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Microsoft engineer fixes enterprise-level Chromium bug students could exploit to cheat in online tests
Ability to block 'view source' for specific URLs hasn't actually worked for years
Future Chromium-based browsers under administrative control will be able to prevent users from viewing webpage source code for specific URLs, a capability that remained unavailable to enterprise customers for the past three years until a bug fix landed earlier this week.
Back on October 15, 2018 an employee of Amplified IT, a Google education partner since acquired by CDW, filed a bug report describing how the Chromium URL Blocklist – which administrators can set to conform with organization or enterprise policy – doesn't actually work.
Evidently, tech savvy students were viewing the source code of web-based tests to determine the answers.
view-source in the URLBlacklist, the
view-source:http://[URL] should not be available," the bug report explains. "With schools using Google Forms as a testing platform, students are able to use this shortcut to search through the source of the page, and determine the correct answers."
Students are able to use this shortcut to search through the source of the page, and determine the correct answers
Despite ample evidence that this was a problem, in the form of confirmation from Google employees reporting similar concerns from education customers and from videos explaining how to view web page source code to cheat, the bug that prevented URL Blocklist from catching when a URL contains the
view-source: prefix lingered untended until a few days ago.
It was fixed by Microsoft principal program manager Eric Lawrence, a veteran browser developer who also spent several years at Google. Microsoft's Edge browser, like Google'e Chrome, is based on the open-source Chromium project.
The abstract prospect of losing access to the ability to view web page source code alarmed various people online and without any basis was linked to a recent public spat involving the viewing of web source code: Missouri Governor Mike Parson's absurd claim that a reporter's scrutiny of webpage code to uncover insecure data handling amounted to unlawful hacking.
While there is some reason to complain that Chromium will finally get URL Blocklist working as intended – no one likes to be treated like a child or to have their tools hobbled by an administrator – it's really not much of one.
In the context of education, it's possible to argue that denying students the ability to view web source code will foreclose a longstanding path to learning how to write web applications. Ignoring how popular web apps are often obfuscated to prevent meddling, this bug fix hardly denies all avenues for looking at web pages, like saving them locally and then opening them in a text editor (though that too can be blocked via policy controls).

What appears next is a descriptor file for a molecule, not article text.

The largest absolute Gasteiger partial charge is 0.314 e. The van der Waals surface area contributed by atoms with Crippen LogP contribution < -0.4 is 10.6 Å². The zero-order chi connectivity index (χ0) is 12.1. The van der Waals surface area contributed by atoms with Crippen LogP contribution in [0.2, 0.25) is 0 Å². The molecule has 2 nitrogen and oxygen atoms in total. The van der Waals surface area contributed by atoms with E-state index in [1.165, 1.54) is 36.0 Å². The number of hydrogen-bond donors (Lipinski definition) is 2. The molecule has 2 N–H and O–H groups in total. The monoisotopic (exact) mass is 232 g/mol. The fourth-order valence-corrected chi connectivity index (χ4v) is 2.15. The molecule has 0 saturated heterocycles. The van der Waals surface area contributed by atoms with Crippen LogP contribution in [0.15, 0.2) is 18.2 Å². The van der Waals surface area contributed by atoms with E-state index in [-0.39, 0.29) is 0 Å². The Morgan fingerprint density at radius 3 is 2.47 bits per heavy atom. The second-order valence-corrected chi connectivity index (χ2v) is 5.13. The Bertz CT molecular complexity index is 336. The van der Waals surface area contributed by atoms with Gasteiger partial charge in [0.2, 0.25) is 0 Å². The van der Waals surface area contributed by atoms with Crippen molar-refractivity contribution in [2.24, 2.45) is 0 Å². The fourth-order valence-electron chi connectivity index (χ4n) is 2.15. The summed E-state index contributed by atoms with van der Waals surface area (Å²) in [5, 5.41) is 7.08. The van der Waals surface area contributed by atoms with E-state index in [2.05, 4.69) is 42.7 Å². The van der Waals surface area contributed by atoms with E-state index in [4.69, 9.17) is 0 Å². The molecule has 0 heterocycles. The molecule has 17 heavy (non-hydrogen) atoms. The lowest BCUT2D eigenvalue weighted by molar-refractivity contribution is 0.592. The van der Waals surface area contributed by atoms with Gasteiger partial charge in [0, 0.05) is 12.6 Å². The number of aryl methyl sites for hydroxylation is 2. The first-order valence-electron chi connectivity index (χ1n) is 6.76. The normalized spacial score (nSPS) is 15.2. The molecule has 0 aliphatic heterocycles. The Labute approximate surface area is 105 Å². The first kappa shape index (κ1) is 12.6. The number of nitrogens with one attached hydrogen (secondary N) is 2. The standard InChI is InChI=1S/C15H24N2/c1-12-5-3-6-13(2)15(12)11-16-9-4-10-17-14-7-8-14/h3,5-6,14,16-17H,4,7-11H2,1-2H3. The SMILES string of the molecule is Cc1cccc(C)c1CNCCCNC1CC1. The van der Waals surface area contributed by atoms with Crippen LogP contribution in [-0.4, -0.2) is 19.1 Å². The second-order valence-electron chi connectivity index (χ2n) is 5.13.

Attempting to address critics, Lawrence explained his rationale for squashing the URL Blocklist bug in a post to Hacker News earlier this week. He wrote:
- I landed this fix because there was a policy that did not work properly. We could instead document that the URLBlocklist policy works for every scheme but one, or we could fix it. Fixing it makes more sense.
- This policy only can be set on managed machines.
- This policy, in isolation, is trivially circumvented. Managed environments block many things, including many of the proposed circumventions here.
- I've built one of the world's most popular tools for viewing and modifying web traffic. The narrative that this feature has broad implications for anything is absurd.
Not everyone accepted that explanation. In reply, Janne Mareike Koschinski, a computer scientist based in Germany who maintains Quasseldroid, condemned Lawrence.
"Many of the best people in IT are there today, because they got curious about how stuff worked, experimented with it, broke the rules, and learned from that," Koschinski wrote. "This curiosity needs to be encouraged, not stopped. … If you contribute to this culture of closed technology, you are just as well at fault as developers of DRM tech or Android SafetyNet."
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That's one way to look at it, though it dismisses pretty much everyone who has worked for Microsoft, Google, Apple, and every other commercial technology company that has implemented any system that recognizes permission settings and user privileges.
Let's assume for the sake of moving things along that Lawrence's bug fix isn't the Orwellian boot of oppression alluded to above. Nonetheless, it is adjacent to legitimate concern about technological disempowerment, for which there are far better examples, such as proctoring software that surveils students and their devices, or work-monitoring software that applies similar scrutiny to remote workers.
It's fair to say there should be more discussion with the privileged who apply administrative controls – schools, employers, and other authorities – to explore what's reasonable and what's oppressive, particularly in the US where freedom is something that supposedly can be had. We should all be so fortunate as to have our IT tools work for us rather than against us.
Until that gets resolved, cherish the software bugs – the enduring shoddiness of software ensures any technical expression of authoritarianism will be hackable. ®